Structure - Parodos The entrance of the chorus usually...

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Structure Classical tragedies were composed within a definite structural framework although there  are occasional minor variations in some plays. These structural divisions are noted in  the summaries of the plays in these Notes, but it should be remembered that such  notation is artificial and is inserted only for illustrative purposes since Greek tragedy was  performed without intermissions or breaks. The following are the main elements of a typical tragedy: Prologue . The opening scene, in which the background of the story is established,  usually by a single actor or in a dialogue between two actors.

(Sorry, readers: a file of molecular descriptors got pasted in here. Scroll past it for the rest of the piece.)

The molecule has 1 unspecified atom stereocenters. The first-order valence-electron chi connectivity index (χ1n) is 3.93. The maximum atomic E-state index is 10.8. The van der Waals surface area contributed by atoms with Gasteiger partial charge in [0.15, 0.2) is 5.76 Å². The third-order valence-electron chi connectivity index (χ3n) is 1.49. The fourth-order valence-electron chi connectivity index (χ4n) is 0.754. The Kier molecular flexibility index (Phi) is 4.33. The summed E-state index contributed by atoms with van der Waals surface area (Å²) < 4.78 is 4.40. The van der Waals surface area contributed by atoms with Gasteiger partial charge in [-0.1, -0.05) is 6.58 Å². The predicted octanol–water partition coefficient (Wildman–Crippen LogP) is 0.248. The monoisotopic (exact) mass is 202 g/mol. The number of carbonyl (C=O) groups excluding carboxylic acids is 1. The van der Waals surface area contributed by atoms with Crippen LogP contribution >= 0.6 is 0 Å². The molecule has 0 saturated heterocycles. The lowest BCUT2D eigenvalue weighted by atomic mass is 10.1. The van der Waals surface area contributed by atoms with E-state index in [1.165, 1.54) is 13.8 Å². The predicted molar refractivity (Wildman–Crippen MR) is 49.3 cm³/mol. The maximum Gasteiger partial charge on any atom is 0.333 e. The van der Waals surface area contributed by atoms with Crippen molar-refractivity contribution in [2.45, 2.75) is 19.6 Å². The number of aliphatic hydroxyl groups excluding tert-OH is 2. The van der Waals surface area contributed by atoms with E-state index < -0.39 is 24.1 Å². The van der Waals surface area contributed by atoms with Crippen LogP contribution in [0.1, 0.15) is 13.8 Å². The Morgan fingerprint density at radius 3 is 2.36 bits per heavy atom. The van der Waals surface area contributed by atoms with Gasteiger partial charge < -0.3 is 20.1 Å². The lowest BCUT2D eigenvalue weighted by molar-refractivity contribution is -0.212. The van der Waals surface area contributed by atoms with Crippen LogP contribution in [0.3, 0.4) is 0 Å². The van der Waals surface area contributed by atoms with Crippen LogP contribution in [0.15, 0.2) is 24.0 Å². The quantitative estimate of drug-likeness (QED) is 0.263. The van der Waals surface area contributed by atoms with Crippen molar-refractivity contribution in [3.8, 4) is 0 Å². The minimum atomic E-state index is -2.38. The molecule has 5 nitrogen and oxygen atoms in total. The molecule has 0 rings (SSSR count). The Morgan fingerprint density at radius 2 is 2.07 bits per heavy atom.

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Unformatted text preview: Parodos . The entrance of the chorus, usually chanting a lyric that bears some relation to the main theme of the play. Episode . The counterpart of the modern act or scene, in which the plot is developed through action and dialogue between the actors, with the chorus sometimes playing a minor role. Stasimon . The choral ode. A stasimon comes at the end of each episode so that the tragedy is a measured alternation between these two elements. Exodos . The final action after the last stasimon, ended by the ceremonial exit of all the players...
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